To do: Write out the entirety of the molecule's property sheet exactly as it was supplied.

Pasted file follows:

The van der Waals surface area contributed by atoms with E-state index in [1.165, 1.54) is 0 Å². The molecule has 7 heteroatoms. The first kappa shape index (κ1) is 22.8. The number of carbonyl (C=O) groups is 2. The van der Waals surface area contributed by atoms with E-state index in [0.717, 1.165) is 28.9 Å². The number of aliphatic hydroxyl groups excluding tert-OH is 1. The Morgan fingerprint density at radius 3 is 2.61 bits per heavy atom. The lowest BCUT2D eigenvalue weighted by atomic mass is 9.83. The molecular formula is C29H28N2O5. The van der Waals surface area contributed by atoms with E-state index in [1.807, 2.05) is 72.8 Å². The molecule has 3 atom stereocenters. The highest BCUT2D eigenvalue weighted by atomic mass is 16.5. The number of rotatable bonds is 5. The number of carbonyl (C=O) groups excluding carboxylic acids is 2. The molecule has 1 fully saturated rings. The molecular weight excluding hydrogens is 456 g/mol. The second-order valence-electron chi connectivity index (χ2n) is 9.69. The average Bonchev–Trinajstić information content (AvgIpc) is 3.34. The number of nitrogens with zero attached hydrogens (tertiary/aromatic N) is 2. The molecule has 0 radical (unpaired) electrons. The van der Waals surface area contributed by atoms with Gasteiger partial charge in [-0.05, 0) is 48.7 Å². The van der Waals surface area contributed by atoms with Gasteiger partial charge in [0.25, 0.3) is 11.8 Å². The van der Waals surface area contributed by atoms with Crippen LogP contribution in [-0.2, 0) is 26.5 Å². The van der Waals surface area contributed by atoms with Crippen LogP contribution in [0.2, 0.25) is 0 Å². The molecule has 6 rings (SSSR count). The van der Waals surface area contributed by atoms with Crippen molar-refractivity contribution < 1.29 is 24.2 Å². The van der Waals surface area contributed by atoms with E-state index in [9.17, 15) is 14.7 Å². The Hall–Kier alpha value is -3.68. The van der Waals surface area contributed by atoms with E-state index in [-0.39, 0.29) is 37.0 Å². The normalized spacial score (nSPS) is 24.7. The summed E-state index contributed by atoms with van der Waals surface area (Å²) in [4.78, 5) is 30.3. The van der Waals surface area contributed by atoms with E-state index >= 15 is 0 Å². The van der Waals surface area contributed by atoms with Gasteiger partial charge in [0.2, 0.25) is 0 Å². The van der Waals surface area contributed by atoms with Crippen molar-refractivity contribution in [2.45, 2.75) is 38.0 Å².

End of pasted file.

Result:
The van der Waals surface area contributed by atoms with E-state index in [1.165, 1.54) is 0 Å². The molecule has 7 heteroatoms. The first kappa shape index (κ1) is 22.8. The number of carbonyl (C=O) groups is 2. The van der Waals surface area contributed by atoms with E-state index in [0.717, 1.165) is 28.9 Å². The number of aliphatic hydroxyl groups excluding tert-OH is 1. The Morgan fingerprint density at radius 3 is 2.61 bits per heavy atom. The lowest BCUT2D eigenvalue weighted by atomic mass is 9.83. The molecular formula is C29H28N2O5. The van der Waals surface area contributed by atoms with E-state index in [1.807, 2.05) is 72.8 Å². The molecule has 3 atom stereocenters. The highest BCUT2D eigenvalue weighted by atomic mass is 16.5. The number of rotatable bonds is 5. The number of carbonyl (C=O) groups excluding carboxylic acids is 2. The molecule has 1 fully saturated rings. The molecular weight excluding hydrogens is 456 g/mol. The second-order valence-electron chi connectivity index (χ2n) is 9.69. The average Bonchev–Trinajstić information content (AvgIpc) is 3.34. The number of nitrogens with zero attached hydrogens (tertiary/aromatic N) is 2. The molecule has 0 radical (unpaired) electrons. The van der Waals surface area contributed by atoms with Gasteiger partial charge in [-0.05, 0) is 48.7 Å². The van der Waals surface area contributed by atoms with Gasteiger partial charge in [0.25, 0.3) is 11.8 Å². The van der Waals surface area contributed by atoms with Crippen LogP contribution in [-0.2, 0) is 26.5 Å². The van der Waals surface area contributed by atoms with Crippen LogP contribution in [0.2, 0.25) is 0 Å². The molecule has 6 rings (SSSR count). The van der Waals surface area contributed by atoms with Crippen molar-refractivity contribution < 1.29 is 24.2 Å². The van der Waals surface area contributed by atoms with E-state index in [9.17, 15) is 14.7 Å². The Hall–Kier alpha value is -3.68. The van der Waals surface area contributed by atoms with E-state index in [-0.39, 0.29) is 37.0 Å². The normalized spacial score (nSPS) is 24.7. The summed E-state index contributed by atoms with van der Waals surface area (Å²) in [4.78, 5) is 30.3. The van der Waals surface area contributed by atoms with E-state index >= 15 is 0 Å². The van der Waals surface area contributed by atoms with Gasteiger partial charge in [0.2, 0.25) is 0 Å². The van der Waals surface area contributed by atoms with Crippen molar-refractivity contribution in [2.45, 2.75) is 38.0 Å².